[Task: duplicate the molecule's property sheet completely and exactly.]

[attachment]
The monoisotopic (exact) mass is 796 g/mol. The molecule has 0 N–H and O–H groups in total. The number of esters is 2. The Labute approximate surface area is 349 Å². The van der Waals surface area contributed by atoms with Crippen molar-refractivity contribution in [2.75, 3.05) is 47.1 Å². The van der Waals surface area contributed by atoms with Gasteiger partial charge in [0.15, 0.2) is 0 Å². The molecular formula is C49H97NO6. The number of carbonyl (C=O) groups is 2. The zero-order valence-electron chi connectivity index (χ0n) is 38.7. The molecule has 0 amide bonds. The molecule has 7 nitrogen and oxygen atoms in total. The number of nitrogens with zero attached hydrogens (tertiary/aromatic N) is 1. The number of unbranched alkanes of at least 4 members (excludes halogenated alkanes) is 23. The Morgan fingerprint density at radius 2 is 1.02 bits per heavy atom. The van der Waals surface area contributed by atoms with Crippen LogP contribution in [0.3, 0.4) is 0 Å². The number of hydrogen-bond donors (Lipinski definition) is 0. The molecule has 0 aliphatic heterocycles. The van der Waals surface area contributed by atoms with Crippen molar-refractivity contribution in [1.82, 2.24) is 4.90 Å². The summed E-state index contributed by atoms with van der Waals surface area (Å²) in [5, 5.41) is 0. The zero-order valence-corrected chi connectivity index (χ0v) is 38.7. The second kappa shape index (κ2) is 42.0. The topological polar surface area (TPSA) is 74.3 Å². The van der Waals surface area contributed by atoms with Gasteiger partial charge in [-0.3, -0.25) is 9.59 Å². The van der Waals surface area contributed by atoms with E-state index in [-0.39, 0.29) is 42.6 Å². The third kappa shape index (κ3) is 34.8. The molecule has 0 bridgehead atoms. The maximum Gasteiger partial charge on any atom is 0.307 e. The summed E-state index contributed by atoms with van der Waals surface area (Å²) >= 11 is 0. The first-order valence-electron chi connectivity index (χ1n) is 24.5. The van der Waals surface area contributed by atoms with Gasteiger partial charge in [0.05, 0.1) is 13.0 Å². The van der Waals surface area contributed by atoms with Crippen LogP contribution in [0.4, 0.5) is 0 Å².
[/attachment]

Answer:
The monoisotopic (exact) mass is 796 g/mol. The molecule has 0 N–H and O–H groups in total. The number of esters is 2. The Labute approximate surface area is 349 Å². The van der Waals surface area contributed by atoms with Crippen molar-refractivity contribution in [2.75, 3.05) is 47.1 Å². The van der Waals surface area contributed by atoms with Gasteiger partial charge in [0.15, 0.2) is 0 Å². The molecular formula is C49H97NO6. The number of carbonyl (C=O) groups is 2. The zero-order valence-electron chi connectivity index (χ0n) is 38.7. The molecule has 0 amide bonds. The molecule has 7 nitrogen and oxygen atoms in total. The number of nitrogens with zero attached hydrogens (tertiary/aromatic N) is 1. The number of unbranched alkanes of at least 4 members (excludes halogenated alkanes) is 23. The Morgan fingerprint density at radius 2 is 1.02 bits per heavy atom. The van der Waals surface area contributed by atoms with Crippen LogP contribution in [0.3, 0.4) is 0 Å². The number of hydrogen-bond donors (Lipinski definition) is 0. The molecule has 0 aliphatic heterocycles. The van der Waals surface area contributed by atoms with Crippen molar-refractivity contribution in [1.82, 2.24) is 4.90 Å². The summed E-state index contributed by atoms with van der Waals surface area (Å²) in [5, 5.41) is 0. The zero-order valence-corrected chi connectivity index (χ0v) is 38.7. The second kappa shape index (κ2) is 42.0. The topological polar surface area (TPSA) is 74.3 Å². The van der Waals surface area contributed by atoms with Gasteiger partial charge in [-0.3, -0.25) is 9.59 Å². The van der Waals surface area contributed by atoms with E-state index in [-0.39, 0.29) is 42.6 Å². The third kappa shape index (κ3) is 34.8. The molecule has 0 bridgehead atoms. The maximum Gasteiger partial charge on any atom is 0.307 e. The summed E-state index contributed by atoms with van der Waals surface area (Å²) >= 11 is 0. The first-order valence-electron chi connectivity index (χ1n) is 24.5. The van der Waals surface area contributed by atoms with Gasteiger partial charge in [0.05, 0.1) is 13.0 Å². The van der Waals surface area contributed by atoms with Crippen LogP contribution in [0.4, 0.5) is 0 Å².